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It’s a solid if unspectacular start to the much-anticipated third season of Game of Thrones, with an episode that has to establish where its growing army of characters are and what they’re doing since we last saw them. With the ever-increasing roster of main characters and ever more complex plots within plots, this is no small task. It’s unsurprising that, while it’s full of intrigue, the season opener has to take in so many subplots that it doesn’t deal with any of them in more than cursory detail. Even then, there’s one or two important subplots that showrunners David Benioff and DB Weiss, scripting this week, couldn’t actually fit in.

This is hardly surprising – George RR Martin’s A Song of Ice and Fire, the book series on which the show is based, gets ever more labyrinthine as it goes on. Recognising this, Benioff and Weiss have sensibly decided that this year’s ten episodes will cover roughly half the third book, A Storm of Swords. That equates to its book publication, in the UK at least, where the paperback was also split into two volumes.

It might, therefore, give greater room for the characters and plots to breathe. On this week’s evidence though, I wouldn’t guarantee that. Still, the script sensibly kept any new characters to a minimum, which meant that even if we didn’t see much of the ones here, we already had a handle on who they were and what they were about.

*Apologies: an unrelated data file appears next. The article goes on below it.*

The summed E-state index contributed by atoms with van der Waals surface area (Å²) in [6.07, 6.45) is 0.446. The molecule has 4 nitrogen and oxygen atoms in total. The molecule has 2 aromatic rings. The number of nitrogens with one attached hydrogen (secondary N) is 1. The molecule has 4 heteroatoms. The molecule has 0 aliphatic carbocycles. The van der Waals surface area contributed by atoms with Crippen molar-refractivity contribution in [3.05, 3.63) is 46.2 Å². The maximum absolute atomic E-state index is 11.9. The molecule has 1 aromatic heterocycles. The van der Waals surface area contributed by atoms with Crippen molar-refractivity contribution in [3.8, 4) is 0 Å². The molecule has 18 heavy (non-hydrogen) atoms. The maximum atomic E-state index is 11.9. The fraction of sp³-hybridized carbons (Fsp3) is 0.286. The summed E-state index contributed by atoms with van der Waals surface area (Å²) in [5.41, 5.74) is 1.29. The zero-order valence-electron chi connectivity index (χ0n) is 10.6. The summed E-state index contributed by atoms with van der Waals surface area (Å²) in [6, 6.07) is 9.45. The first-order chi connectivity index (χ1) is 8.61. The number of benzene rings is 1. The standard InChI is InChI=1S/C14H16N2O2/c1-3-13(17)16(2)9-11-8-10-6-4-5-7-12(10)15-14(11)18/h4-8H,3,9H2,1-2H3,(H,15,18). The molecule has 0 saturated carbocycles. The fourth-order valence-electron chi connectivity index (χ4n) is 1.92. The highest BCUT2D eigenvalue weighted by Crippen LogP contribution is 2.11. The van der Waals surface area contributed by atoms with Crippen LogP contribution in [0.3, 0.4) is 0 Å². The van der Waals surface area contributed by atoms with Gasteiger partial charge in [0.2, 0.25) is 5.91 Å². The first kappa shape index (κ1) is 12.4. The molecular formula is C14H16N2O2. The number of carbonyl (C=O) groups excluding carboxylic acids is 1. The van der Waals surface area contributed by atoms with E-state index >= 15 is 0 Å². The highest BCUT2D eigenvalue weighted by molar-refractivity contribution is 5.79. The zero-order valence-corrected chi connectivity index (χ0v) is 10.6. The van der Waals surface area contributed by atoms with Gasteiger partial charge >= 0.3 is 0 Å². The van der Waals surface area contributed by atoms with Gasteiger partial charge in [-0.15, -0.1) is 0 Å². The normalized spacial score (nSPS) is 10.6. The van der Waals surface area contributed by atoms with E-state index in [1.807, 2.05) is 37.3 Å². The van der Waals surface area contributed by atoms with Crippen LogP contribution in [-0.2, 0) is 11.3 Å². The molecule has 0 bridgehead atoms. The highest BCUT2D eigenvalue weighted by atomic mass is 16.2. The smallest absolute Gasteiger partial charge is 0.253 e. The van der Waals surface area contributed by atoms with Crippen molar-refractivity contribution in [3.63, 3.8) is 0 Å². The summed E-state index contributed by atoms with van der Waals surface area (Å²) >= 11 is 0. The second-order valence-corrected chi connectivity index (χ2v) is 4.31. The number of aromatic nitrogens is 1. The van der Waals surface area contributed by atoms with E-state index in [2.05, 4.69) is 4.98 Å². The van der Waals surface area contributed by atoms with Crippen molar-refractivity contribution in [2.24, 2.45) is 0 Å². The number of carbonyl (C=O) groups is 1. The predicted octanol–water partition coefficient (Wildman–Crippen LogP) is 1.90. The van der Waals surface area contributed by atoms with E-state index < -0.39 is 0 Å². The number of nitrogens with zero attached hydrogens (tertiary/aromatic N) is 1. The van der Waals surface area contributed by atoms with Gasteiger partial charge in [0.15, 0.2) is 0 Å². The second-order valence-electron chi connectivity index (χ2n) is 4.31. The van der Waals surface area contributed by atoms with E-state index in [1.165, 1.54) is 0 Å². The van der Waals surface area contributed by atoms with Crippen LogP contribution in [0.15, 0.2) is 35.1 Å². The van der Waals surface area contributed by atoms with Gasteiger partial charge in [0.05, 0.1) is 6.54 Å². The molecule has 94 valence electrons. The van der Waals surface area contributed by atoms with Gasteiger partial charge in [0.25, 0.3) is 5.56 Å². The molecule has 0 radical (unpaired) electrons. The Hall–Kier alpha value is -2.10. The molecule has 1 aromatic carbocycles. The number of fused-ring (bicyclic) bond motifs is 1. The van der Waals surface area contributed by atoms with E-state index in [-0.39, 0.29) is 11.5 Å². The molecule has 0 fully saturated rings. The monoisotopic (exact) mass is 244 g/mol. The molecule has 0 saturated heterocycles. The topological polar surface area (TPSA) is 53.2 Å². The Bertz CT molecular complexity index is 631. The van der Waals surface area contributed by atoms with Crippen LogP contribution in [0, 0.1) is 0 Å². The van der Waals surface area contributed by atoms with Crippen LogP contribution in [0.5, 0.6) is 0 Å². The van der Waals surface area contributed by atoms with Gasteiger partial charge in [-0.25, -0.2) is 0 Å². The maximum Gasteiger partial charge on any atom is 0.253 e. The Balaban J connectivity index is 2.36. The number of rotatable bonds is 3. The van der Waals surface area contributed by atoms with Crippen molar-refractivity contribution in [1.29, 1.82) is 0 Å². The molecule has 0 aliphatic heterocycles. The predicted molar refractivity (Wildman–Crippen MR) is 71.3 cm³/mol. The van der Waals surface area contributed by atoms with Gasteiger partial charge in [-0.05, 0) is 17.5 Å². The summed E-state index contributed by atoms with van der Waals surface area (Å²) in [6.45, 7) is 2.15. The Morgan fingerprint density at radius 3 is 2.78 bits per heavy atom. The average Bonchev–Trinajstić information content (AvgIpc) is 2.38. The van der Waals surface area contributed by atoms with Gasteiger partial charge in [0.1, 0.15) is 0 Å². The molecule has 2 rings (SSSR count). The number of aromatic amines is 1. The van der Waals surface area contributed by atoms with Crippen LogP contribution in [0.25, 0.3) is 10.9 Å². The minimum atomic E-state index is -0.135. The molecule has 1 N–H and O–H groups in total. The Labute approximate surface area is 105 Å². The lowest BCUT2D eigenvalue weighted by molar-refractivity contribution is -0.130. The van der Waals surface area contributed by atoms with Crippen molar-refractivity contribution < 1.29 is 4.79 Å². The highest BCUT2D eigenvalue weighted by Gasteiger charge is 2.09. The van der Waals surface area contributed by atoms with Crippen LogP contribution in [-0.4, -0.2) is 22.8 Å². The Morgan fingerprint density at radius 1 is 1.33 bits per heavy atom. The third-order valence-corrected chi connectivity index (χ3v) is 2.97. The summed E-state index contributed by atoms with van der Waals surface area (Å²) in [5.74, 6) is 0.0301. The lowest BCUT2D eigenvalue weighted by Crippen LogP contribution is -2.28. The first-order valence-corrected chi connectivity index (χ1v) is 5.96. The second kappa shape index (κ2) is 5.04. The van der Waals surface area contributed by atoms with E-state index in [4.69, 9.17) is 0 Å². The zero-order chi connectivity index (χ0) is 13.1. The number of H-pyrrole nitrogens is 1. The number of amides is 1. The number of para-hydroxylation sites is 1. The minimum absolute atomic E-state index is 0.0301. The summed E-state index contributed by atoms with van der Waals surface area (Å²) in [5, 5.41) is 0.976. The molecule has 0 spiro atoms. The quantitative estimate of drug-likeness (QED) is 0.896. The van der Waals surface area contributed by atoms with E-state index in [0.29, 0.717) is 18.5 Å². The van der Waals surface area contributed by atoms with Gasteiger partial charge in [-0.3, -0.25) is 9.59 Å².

A fair chunk of this ep focused on events Beyond the Wall, where the big threat of Ancient Unstoppable Evil is. To my mind, while they’re clearly the most dangerous of the show’s antagonists, the mysterious White Walkers and their army of slavering zombies are less interesting than the political machinations elsewhere. But we’d been left with the big cliffhanger last year of an apparent army of the devils marching on the band of Nightwatch camped in the wilds, so necessarily we had to deal with that first.

Gotta say, after the buildup in the season finale, the lack of an actual big battle was a bit of a disappointment. But lavish though it may be, Game of Thrones doesn’t have the budget to stage a Battle of Blackwater every week. Besides, it played out here much as it did in the book, with Samwell Tarly finding a corpse, assuming everyone was dead, then being rescued from a (fairly unconvincing CG) zombie by the survivors of the Watch.

That being dealt with, we didn’t return to them – there wasn’t really time. It was swiftly on to the Wildling camp, where the captive Jon Snow was ushered into the presence of ‘King Beyond the Wall’ Mance Rayder, making his first appearance here. Ciaran Hinds was as impressive as ever as Mance – another good piece of casting from a show that tends to do well here.

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Jon won his confidence with a sincere-sounding speech about recognising the real enemy and not being convinced the Watch had their hearts in dealing with it. It sets up an interesting scenario; Jon originally ‘joined’ Wildlings as an inside man for the Watch – will his loyalties genuinely change?

We won’t find out this week, as it was swiftly off to King’s Landing to catch up on the aftermath of the Joffrey/Lannister victory at the Blackwater. It wouldn’t be Game of Thrones without some utterly gratuitous sex though, so we were reintroduced to Jerome Flynn’s charismatic sellsword Bronn in the usual brothel, where he was most displeased at being distracted from a whore’s crotch by the unexpected arrival of Tyrion’s squire Pod.